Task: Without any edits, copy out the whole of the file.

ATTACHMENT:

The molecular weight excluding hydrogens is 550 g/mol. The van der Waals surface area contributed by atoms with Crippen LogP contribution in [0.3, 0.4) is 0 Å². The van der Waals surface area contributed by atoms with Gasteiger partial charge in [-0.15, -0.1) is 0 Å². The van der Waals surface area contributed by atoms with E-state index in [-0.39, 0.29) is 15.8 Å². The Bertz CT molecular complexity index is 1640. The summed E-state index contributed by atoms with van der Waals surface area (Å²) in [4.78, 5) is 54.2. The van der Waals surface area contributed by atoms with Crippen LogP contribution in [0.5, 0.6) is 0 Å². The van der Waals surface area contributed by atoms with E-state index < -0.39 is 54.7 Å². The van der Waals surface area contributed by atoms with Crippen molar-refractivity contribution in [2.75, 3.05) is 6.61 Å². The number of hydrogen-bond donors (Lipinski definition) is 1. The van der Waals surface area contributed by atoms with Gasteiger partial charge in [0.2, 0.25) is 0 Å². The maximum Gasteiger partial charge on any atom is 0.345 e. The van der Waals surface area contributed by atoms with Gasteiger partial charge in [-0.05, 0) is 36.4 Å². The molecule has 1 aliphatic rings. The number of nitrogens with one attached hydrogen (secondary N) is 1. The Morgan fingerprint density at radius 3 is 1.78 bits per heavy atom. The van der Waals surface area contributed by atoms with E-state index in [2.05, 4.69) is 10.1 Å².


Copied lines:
The molecular weight excluding hydrogens is 550 g/mol. The van der Waals surface area contributed by atoms with Crippen LogP contribution in [0.3, 0.4) is 0 Å². The van der Waals surface area contributed by atoms with Gasteiger partial charge in [-0.15, -0.1) is 0 Å². The van der Waals surface area contributed by atoms with E-state index in [-0.39, 0.29) is 15.8 Å². The Bertz CT molecular complexity index is 1640. The summed E-state index contributed by atoms with van der Waals surface area (Å²) in [4.78, 5) is 54.2. The van der Waals surface area contributed by atoms with Crippen LogP contribution in [0.5, 0.6) is 0 Å². The van der Waals surface area contributed by atoms with E-state index < -0.39 is 54.7 Å². The van der Waals surface area contributed by atoms with Crippen molar-refractivity contribution in [2.75, 3.05) is 6.61 Å². The number of hydrogen-bond donors (Lipinski definition) is 1. The van der Waals surface area contributed by atoms with Gasteiger partial charge in [0.2, 0.25) is 0 Å². The maximum Gasteiger partial charge on any atom is 0.345 e. The van der Waals surface area contributed by atoms with Gasteiger partial charge in [-0.05, 0) is 36.4 Å². The molecule has 1 aliphatic rings. The number of nitrogens with one attached hydrogen (secondary N) is 1. The Morgan fingerprint density at radius 3 is 1.78 bits per heavy atom. The van der Waals surface area contributed by atoms with E-state index in [2.05, 4.69) is 10.1 Å².